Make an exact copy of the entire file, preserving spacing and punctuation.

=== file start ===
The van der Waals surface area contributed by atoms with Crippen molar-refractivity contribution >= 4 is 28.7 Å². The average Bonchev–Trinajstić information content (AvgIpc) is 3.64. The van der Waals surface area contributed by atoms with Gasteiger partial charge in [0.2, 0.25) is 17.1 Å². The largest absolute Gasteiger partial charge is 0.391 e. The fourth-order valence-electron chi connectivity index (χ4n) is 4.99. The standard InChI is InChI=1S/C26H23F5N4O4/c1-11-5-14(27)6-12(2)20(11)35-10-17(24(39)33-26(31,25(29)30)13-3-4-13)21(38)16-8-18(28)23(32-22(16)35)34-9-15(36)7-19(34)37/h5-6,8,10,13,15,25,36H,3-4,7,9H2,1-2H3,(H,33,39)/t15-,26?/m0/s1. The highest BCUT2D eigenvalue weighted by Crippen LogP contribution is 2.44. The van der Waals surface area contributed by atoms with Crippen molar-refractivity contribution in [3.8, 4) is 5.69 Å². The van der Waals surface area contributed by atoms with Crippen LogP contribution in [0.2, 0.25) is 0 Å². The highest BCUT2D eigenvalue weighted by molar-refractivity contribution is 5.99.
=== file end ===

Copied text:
The van der Waals surface area contributed by atoms with Crippen molar-refractivity contribution >= 4 is 28.7 Å². The average Bonchev–Trinajstić information content (AvgIpc) is 3.64. The van der Waals surface area contributed by atoms with Gasteiger partial charge in [0.2, 0.25) is 17.1 Å². The largest absolute Gasteiger partial charge is 0.391 e. The fourth-order valence-electron chi connectivity index (χ4n) is 4.99. The standard InChI is InChI=1S/C26H23F5N4O4/c1-11-5-14(27)6-12(2)20(11)35-10-17(24(39)33-26(31,25(29)30)13-3-4-13)21(38)16-8-18(28)23(32-22(16)35)34-9-15(36)7-19(34)37/h5-6,8,10,13,15,25,36H,3-4,7,9H2,1-2H3,(H,33,39)/t15-,26?/m0/s1. The highest BCUT2D eigenvalue weighted by Crippen LogP contribution is 2.44. The van der Waals surface area contributed by atoms with Crippen molar-refractivity contribution in [3.8, 4) is 5.69 Å². The van der Waals surface area contributed by atoms with Crippen LogP contribution in [0.2, 0.25) is 0 Å². The highest BCUT2D eigenvalue weighted by molar-refractivity contribution is 5.99.